The Irish Data Protection Commissioner has been criticized for not resolving the vast majority of privacy complaints against Apple and other tech companies, delaying rulings in other European Union countries.
As the European headquarters for Apple, Facebook, Google, Microsoft, and Twitter, Ireland has the responsibility to ensure the companies follow EU law, including GDPR. However, in cases of privacy abuse, Ireland's failure to investigate is impacting data protection cases by other regulators within the EU.
The lack of progress has been raised by numerous privacy campaigners and EU regulators, reports the Financial Times. Accusations include the Irish Council for Civil Liberties claiming that not only are most cases unresolved in Ireland, but Spain manages to produce 10 times more draft decisions, despite having a smaller budget.
In March, Germany's Federal Commissioner for Data Protection, criticized Ireland's "extremely slow case handling, which falls significantly behind the case handling progress of most EU and especially German supervisors."
As part of the complaint, Kelber revealed that Ireland was leading 196 data protection cases by the end of 2020, but had only concluded four of them. Meanwhile, Germany closed out 52 of its 176 cases.
In the latest round of criticism, it is claimed that Ireland is dealing with 164 significant privacy abuse complaints, but 98% of them are unresolved.
As member states have to rely on the lead investigatory regulator in each case to complete a draft decision before continuing their own, many regulators attempting to look into tech giants like Apple and Google are stuck in limbo while Ireland fails to act.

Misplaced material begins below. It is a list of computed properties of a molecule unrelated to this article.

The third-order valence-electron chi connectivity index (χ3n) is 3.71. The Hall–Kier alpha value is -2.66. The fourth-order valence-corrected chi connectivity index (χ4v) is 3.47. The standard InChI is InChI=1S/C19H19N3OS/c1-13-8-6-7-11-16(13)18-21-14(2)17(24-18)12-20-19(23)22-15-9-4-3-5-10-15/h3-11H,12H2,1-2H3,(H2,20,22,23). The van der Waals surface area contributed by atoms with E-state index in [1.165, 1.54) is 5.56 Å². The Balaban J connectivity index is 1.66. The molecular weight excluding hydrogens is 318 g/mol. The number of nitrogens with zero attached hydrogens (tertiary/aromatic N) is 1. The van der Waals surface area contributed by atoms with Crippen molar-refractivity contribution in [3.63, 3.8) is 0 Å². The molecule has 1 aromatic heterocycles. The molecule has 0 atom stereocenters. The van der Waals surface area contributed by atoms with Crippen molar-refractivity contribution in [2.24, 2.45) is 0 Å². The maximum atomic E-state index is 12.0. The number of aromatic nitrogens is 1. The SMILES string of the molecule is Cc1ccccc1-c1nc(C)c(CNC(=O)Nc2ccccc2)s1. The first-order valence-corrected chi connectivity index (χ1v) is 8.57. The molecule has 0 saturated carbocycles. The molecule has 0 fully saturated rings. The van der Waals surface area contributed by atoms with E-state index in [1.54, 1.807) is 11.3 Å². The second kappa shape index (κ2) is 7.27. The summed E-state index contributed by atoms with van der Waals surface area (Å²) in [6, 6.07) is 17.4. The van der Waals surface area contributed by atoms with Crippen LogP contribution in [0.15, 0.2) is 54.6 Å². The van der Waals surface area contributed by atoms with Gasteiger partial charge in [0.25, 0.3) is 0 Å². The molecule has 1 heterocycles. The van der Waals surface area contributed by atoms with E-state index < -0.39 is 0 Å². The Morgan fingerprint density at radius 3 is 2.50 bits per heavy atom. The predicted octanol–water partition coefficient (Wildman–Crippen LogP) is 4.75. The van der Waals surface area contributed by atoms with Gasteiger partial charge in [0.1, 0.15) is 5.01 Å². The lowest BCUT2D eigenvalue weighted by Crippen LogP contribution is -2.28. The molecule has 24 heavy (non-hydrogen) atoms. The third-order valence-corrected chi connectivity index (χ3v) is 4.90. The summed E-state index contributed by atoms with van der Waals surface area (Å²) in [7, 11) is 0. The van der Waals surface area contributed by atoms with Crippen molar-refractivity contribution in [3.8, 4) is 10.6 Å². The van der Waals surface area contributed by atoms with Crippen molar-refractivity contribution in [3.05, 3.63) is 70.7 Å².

"GDPR enforcement against Big Tech is paralyzed by Ireland's failure to deliver draft decisions on cross-border cases," said ICCL senior fellow Johnny Ryan, who also referred to Ireland as the "worst bottleneck" for GDPR enforcement.
While rules allow the European Data Protection Board has the ability to act against data protection watchdogs at a state level, its limited powers do not allow it to force a regulator into action in a meaningful way.
Officials say the Irish government has more control over the matter, in that it can force the regulator to investigate complaints. The EU can also theoretically open infringement proceedings against the Irish government for failing to produce adequate policies for privacy rules, including those relating to investigation.
The Irish regulatory authority didn't respond to a request to comment to the report.
Vast sums at play
While slow, Ireland has made a small amount of progress against WhatsApp, fining the Facebook-owned messaging service over its general privacy policies on September 2. The fine, valued at $257 million, is the highest that Ireland has imposed over GDPR regulations, and is the second-highest in Europe on the subject.
While there is no official accusation or reasoning behind Ireland's glacial progress in dealing with GDPR investigations, the knowledge that major multinationals chose to set up their headquarters in the country could be causing friction.
Ireland has attempted to fend off attempts to introduce a global tax plan, one that could weaken its status as a tax haven for big companies. It is also fighting against the European Union over Apple's $14.4 billion tax payment, in part triggered by Ireland's provision of tax breaks considered to be illegally low for many years.